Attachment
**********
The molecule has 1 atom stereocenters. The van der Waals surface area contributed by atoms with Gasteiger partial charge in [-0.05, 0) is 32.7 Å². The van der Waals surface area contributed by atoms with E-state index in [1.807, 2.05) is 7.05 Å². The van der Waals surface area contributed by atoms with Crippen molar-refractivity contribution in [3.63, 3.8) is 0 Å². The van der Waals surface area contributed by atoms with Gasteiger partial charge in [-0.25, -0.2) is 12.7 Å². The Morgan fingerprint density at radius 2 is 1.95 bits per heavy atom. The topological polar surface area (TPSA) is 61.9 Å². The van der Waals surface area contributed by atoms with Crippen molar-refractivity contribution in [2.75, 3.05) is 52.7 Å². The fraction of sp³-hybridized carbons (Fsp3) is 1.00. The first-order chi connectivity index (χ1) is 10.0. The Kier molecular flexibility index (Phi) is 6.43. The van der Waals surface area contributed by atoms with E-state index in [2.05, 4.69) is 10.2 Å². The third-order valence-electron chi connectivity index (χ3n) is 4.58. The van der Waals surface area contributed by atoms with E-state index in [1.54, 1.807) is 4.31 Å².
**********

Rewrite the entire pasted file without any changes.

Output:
The molecule has 1 atom stereocenters. The van der Waals surface area contributed by atoms with Gasteiger partial charge in [-0.05, 0) is 32.7 Å². The van der Waals surface area contributed by atoms with E-state index in [1.807, 2.05) is 7.05 Å². The van der Waals surface area contributed by atoms with Crippen molar-refractivity contribution in [3.63, 3.8) is 0 Å². The van der Waals surface area contributed by atoms with Gasteiger partial charge in [-0.25, -0.2) is 12.7 Å². The Morgan fingerprint density at radius 2 is 1.95 bits per heavy atom. The topological polar surface area (TPSA) is 61.9 Å². The van der Waals surface area contributed by atoms with Crippen molar-refractivity contribution in [2.75, 3.05) is 52.7 Å². The fraction of sp³-hybridized carbons (Fsp3) is 1.00. The first-order chi connectivity index (χ1) is 10.0. The Kier molecular flexibility index (Phi) is 6.43. The van der Waals surface area contributed by atoms with E-state index in [2.05, 4.69) is 10.2 Å². The third-order valence-electron chi connectivity index (χ3n) is 4.58. The van der Waals surface area contributed by atoms with E-state index in [1.54, 1.807) is 4.31 Å².